Cathay Pacific has announced a devaluation which goes into effect October 1. Unlike U.S. carriers they still have a true award chart, which means that when raising award prices they have to tell you. And they’re giving three months’ advance notice.
Make no mistake, though: Asia Miles will be worth less. The FAQ for the changes even has a question “Are you devaluing Asia Miles?” And even they do not say no.
This is especially important to U.S. frequent flyers because Cathay Pacific’s Asia Miles program is a transfer partner of American Express, Citibank, Capital One, and Bilt. They’re also frequently used to book awards on British Airways, since the fuel surcharges they collect are much lower than other programs (like BA itself, or American AAdvantage) for the same flights.
Here’s the new award chart for travel on Cathay Pacific. You’ll see that:
- Their longest business class flights go up from 85,000 to 110,000 miles each way (29% increase) and first class goes from 125,000 to 160,000 miles each way (28% increase).
- US West Coast to Hong Kong goes up from 70,000 miles to 84,000 miles each way (a 20% increase) and first class goes up from 110,000 miles to 125,000 miles each way (14% increase).
Meanwhile premium cabin partner awards go up by as much as 40,000 miles each way. And it’s not as though they followed Singapore Airlines’ lead and increased redemption prices while eliminating fuel surcharges, either.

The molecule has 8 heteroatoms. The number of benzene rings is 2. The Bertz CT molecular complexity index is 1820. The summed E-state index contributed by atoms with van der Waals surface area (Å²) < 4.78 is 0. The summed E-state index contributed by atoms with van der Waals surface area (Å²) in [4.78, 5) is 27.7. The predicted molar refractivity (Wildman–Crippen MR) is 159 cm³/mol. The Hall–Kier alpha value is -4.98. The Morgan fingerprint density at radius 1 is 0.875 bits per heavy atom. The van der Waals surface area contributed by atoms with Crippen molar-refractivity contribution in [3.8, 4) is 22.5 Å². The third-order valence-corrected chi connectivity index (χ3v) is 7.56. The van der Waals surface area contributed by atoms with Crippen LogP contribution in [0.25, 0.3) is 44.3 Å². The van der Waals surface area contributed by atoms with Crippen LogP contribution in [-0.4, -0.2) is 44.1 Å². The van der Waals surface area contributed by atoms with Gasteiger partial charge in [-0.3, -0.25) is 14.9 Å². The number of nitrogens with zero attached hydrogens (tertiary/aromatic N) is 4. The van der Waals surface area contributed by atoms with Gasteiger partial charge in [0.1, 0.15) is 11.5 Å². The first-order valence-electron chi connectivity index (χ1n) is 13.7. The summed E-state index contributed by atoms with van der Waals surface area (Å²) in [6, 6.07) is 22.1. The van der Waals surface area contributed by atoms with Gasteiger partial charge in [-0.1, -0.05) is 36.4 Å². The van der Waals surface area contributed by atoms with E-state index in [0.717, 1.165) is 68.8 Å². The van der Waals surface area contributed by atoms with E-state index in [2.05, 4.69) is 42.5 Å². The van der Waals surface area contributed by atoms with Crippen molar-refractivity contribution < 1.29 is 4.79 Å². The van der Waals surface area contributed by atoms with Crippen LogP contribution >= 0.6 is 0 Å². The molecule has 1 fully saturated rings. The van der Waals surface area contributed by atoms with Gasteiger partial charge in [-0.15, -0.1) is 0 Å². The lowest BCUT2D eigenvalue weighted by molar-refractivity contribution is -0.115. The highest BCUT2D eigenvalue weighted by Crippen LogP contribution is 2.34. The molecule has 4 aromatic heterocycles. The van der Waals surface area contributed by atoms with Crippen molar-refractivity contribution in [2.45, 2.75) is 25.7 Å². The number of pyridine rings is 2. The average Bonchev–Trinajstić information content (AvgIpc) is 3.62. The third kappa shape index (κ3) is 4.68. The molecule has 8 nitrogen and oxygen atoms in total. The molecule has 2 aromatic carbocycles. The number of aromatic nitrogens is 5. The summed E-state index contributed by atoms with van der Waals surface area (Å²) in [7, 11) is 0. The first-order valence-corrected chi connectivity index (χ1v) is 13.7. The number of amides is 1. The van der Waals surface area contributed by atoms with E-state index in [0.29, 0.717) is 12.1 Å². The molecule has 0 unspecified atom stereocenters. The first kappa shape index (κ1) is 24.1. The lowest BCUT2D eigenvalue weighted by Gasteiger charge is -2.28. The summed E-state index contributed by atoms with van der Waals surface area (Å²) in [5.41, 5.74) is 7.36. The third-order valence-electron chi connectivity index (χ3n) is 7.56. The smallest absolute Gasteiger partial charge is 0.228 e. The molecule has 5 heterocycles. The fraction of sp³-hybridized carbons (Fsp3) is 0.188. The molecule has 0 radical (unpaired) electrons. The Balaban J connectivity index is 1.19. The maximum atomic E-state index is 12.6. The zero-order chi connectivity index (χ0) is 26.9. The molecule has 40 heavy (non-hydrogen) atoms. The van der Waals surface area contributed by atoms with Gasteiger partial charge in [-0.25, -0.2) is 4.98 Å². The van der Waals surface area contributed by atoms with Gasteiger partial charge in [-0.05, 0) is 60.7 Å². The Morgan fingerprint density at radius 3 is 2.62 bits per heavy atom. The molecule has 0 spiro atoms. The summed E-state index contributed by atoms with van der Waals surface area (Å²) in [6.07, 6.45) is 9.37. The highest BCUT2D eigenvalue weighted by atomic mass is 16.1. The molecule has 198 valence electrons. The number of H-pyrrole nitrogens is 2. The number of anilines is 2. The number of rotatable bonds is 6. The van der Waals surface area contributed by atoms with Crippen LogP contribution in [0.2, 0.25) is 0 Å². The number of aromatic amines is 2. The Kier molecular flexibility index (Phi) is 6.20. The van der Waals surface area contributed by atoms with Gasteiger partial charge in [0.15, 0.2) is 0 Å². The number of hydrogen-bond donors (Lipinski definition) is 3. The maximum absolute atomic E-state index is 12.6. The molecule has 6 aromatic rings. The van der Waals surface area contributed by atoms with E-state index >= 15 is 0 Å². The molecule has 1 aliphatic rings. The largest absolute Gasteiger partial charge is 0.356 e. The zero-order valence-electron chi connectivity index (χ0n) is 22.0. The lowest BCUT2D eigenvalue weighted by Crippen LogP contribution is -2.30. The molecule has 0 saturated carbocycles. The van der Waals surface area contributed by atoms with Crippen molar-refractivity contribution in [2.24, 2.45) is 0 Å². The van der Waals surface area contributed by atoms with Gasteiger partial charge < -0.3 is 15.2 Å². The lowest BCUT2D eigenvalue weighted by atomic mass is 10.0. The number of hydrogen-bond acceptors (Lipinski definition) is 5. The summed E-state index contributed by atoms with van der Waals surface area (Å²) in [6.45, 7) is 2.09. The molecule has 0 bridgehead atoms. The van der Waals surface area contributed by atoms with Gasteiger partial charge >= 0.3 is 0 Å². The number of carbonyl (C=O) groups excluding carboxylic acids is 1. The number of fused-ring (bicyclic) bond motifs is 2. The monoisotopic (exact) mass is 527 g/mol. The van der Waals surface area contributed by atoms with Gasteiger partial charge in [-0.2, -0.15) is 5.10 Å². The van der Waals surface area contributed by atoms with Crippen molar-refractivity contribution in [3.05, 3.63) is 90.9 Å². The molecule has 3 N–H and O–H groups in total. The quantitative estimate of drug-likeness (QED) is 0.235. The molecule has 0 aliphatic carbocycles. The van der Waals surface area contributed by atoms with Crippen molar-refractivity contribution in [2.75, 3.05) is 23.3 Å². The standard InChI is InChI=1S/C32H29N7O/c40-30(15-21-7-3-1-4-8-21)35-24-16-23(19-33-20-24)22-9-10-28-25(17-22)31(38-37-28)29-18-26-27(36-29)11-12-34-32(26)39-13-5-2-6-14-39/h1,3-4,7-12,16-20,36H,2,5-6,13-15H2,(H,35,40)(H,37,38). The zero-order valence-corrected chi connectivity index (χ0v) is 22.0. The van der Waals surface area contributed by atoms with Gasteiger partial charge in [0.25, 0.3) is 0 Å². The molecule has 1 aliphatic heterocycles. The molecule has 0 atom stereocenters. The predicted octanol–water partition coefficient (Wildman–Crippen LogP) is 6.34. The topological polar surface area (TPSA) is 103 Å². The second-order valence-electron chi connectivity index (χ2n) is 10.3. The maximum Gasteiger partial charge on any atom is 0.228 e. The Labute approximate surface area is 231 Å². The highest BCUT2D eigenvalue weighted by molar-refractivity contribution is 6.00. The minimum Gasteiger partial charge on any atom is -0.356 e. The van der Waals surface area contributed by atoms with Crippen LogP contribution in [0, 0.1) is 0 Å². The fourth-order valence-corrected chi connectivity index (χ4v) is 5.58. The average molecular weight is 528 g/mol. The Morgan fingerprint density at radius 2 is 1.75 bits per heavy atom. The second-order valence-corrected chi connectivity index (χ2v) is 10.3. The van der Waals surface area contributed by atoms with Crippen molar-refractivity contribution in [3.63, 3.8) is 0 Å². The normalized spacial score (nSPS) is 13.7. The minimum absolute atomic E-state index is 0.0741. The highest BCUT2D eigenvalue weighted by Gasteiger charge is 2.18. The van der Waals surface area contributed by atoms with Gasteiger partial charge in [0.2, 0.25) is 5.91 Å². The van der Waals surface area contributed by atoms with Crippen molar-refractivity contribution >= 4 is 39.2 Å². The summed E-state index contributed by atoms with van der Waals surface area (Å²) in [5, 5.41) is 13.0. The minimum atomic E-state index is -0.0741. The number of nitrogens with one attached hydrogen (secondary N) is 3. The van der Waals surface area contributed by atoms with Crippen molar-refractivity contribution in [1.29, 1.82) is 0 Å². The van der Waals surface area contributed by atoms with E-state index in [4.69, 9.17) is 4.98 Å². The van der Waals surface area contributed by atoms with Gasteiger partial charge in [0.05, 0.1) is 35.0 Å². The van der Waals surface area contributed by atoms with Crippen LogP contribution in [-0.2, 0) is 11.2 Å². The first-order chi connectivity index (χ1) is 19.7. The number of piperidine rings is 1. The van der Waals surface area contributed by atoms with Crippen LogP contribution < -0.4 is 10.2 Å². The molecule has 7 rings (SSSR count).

They last devalued in 2018 making long haul premium cabin awards more expensive especially. In some sense it’s odd to do this again now, just as they’re trying to turn the program into a ‘lifestyle brand’ but on the other hand it’s not surprising they’d do it now right as they’re losing focus on seeing themselves that way rather than focusing on delivering actual value to their customers.
Cathay Pacific suffered mightily during the pandemic, becoming partially a ward of the state. Hong Kong is becoming less relevant, and turning inward towards China’s ‘Greater Bay Area’. To continue to have global ambitions they need to offer more value, rather than less. So this cost-cutting, while perhaps feeling necessary, also reeks of giving up.